They gave us interviews. They talked with complete strangers about something that’s vital to their well-being. They talked to us about emotional and physical conditions that they experience in their flow. Some of the stories were personal. Some of the people were a little hesitant about talking with complete strangers about this, but then again, they got a beautiful ceramic cup out of it.

So when it comes down to it, we had to give away something of our own that we made and loved, and they had to share experiences and emotions with complete strangers.

Though the question still remained, who had the greater opportunity cost?

I can’t speak for everyone, (although I’m sure I am) but for me a cup seems like nothing compared to hearing other experiences with flow. We gave away some great pieces, some that we may never be able to replicate the same way again, but giving up some cups in exchange for personal interviews, experiencing flow in the process? Well, that’s not free, it’s priceless.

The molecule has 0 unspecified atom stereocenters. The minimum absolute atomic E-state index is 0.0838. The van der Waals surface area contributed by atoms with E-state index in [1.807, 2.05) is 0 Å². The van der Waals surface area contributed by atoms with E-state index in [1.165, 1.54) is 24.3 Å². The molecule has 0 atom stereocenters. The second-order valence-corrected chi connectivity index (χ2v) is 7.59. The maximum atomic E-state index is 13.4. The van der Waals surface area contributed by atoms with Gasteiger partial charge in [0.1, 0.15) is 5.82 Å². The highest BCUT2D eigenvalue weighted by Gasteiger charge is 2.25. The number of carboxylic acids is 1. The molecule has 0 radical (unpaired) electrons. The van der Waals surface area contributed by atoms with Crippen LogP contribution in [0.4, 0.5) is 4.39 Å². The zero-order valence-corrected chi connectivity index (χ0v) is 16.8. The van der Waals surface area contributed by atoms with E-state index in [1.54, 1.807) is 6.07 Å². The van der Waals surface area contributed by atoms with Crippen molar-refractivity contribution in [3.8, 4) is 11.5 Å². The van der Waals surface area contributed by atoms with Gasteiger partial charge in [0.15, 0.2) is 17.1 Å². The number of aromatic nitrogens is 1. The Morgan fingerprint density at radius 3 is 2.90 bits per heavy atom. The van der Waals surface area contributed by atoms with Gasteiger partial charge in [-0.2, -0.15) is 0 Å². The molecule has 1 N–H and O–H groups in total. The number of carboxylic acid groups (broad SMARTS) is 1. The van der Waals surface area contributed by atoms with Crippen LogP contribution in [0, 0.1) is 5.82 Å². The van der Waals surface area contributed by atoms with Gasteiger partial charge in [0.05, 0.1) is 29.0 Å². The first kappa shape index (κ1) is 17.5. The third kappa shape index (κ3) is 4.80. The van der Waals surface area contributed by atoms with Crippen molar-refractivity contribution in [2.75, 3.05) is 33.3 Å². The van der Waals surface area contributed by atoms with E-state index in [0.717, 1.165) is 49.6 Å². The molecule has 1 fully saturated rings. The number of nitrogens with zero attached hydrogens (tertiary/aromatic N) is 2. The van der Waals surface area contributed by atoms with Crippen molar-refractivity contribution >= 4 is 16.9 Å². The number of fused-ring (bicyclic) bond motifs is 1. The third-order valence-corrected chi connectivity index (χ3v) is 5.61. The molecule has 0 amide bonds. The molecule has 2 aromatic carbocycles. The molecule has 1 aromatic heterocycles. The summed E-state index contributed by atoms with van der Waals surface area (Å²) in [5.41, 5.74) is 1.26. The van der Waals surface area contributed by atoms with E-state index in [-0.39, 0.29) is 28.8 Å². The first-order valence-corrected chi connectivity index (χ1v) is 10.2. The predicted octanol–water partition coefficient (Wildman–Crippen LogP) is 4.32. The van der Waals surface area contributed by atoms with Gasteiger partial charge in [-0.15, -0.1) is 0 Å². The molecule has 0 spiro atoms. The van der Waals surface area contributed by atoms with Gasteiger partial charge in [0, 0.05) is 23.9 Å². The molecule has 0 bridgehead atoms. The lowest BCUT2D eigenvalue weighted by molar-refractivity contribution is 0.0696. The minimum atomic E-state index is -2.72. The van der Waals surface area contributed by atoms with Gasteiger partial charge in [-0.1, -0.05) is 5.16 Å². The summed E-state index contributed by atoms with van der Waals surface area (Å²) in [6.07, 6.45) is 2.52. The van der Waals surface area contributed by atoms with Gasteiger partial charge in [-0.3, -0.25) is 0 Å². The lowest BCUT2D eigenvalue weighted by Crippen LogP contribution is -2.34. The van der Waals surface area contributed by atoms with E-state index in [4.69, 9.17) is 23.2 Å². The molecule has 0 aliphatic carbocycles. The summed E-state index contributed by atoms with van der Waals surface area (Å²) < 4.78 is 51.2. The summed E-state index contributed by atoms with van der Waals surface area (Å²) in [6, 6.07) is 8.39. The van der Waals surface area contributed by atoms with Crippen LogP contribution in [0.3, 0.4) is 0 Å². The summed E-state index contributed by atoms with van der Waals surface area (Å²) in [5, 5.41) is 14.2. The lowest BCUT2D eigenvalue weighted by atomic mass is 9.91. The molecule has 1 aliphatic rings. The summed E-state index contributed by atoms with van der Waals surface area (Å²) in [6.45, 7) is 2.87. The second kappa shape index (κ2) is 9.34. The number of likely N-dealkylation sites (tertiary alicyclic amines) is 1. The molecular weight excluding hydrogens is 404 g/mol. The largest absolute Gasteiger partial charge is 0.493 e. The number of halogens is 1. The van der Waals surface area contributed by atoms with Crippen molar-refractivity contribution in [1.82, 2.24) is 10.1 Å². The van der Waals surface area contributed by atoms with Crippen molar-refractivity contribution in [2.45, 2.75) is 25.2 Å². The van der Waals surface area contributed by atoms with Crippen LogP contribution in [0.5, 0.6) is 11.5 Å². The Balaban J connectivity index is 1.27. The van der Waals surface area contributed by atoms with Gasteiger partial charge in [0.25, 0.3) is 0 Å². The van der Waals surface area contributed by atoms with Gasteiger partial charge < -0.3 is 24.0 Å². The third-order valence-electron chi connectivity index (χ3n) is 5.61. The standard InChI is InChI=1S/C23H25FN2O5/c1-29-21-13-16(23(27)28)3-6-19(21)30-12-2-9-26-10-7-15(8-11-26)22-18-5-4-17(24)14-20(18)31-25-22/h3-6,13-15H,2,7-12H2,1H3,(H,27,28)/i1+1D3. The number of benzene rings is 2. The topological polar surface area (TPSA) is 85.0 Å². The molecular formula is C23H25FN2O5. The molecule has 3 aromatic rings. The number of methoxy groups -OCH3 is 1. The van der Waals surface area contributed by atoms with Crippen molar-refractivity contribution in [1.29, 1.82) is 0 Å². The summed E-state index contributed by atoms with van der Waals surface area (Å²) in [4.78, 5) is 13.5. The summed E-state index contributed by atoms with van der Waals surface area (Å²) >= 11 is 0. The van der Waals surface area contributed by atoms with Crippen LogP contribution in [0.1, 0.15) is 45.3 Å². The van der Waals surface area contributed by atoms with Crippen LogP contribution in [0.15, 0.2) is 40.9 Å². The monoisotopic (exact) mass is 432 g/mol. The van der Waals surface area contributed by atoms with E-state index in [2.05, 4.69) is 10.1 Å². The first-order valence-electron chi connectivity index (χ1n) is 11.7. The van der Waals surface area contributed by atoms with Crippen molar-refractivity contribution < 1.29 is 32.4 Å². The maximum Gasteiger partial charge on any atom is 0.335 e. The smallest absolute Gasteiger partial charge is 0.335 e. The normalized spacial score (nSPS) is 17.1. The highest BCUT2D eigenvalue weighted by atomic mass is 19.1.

Giveaway

IMG_3307A common question that we received today at the conference is “how much?” I love this question. I love it because I know that my answer to that question will completely catch them off guard and make them feel good. It’s exciting for me and the person asking. I am excited to see the reaction and they’re excited to hear that this cup is free of charge.

At Malvern we have been taught how to give our pieces away. Last year I participated in the mug assault which is where students make 25 well crafted mugs and give them away for free. You’d be surprised just how challenging this task is. Most people think that there is a catch behind the whole thing and others won’t even make eye contact. Either way we found a way to give almost all of them away.